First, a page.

The bells of sunken warships are on display in Portsmouth 80 years after the tragedy


Bells recovered from two Royal Navy warships sunk during World War II have been on display to mark the 80th anniversary of the deaths of the 842 sailors on board.

Both HMS Prince of Wales and HMS Repulse were attacked and sunk by Imperial Japanese Navy planes on December 10, 1941, just days after Pearl Harbor.

The sinking of the two ships is considered one of the Navy’s worst disasters, with 330 lost crew members from HMS Prince of Wales and 512 lost from HMS Repulse.

The bells were recovered from the wrecks in 2002 (Andrew Matthews / PA)

The bells of both ships are now on display at the National Museum of the Royal Navy (NMRN) in Portsmouth Historic Dockyard, which is near the pier at Portsmouth Naval Base which houses the aircraft carrier which inherited the name HMS Prince From Wales.

A spokeswoman for the museum said: “This was the first time that battleships at sea had been sunk only by an air attack and marked the end of the battleship as the predominant type of ship, replaced by the aircraft carrier.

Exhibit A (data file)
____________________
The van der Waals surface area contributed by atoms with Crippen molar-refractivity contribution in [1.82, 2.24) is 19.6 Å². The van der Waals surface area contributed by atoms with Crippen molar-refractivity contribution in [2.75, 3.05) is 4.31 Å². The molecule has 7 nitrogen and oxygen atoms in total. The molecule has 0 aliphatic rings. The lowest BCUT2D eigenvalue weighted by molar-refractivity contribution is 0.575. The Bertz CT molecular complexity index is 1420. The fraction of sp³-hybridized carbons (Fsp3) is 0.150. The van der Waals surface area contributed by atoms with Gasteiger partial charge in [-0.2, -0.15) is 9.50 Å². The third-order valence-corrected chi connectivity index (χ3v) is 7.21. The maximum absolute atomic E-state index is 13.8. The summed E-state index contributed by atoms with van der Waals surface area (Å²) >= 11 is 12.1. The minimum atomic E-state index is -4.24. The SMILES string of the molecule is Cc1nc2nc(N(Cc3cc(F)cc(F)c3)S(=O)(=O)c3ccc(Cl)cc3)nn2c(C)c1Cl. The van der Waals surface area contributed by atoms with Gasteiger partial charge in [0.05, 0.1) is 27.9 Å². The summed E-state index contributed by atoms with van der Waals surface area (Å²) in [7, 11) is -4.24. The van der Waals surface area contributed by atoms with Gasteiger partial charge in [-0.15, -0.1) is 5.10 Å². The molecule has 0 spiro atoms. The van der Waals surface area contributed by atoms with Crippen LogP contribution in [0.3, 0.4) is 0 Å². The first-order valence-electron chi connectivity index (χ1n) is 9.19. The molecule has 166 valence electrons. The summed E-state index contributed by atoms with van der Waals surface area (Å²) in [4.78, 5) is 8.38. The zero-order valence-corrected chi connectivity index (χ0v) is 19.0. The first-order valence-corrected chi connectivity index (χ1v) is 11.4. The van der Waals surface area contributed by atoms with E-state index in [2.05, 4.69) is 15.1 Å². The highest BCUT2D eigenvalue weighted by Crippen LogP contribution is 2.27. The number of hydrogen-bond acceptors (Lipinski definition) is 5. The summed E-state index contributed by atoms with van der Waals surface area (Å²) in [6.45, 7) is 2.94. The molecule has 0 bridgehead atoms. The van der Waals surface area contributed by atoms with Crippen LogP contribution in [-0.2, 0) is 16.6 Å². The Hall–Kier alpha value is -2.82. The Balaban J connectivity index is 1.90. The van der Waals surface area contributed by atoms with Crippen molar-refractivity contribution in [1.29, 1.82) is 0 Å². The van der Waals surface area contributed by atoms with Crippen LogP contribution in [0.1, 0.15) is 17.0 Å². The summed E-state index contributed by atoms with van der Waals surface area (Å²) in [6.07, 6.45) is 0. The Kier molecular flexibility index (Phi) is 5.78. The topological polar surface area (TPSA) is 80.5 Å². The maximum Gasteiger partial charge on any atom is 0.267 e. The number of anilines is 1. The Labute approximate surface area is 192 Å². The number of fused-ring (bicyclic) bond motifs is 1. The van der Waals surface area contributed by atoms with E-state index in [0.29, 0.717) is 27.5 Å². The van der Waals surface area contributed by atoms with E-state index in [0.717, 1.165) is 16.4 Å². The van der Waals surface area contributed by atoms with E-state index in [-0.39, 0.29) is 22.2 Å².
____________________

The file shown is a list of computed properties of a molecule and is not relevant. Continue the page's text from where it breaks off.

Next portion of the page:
“The ships had led the British naval squadron Force Z tasked with deterring Japanese expansion.

“Their sinking weakened the geographically important city of Singapore and contributed to its surrender on February 15, 1942, a humiliating defeat for Allied forces. “

Prime Minister Sir Winston Churchill recalled in his post-war memoirs: “Throughout the war I never received a more direct shock.

Both warships were sunk by Japanese planes on December 10, 1941 (Andrew Matthews / PA)

“As I turned and squirmed in my bed, all the horror of the news washed over me.

“There were no British or American ships in the Indian Ocean or the Pacific, except the American survivors of Pearl Harbor, who were rushing back to California. Across this vast expanse of waters, Japan was supreme, and we were everywhere weak and naked.

Victoria Ingles, Senior Curator of the NMRN, said: “We hope our visitors take a moment to reflect on the enormity of the loss.

“The ship’s bells are held with great affection by the crew and it was so important that both were recovered, with permission, from the wreckage sites in 2002. Their display is a fitting tribute to the many lives lost . ”


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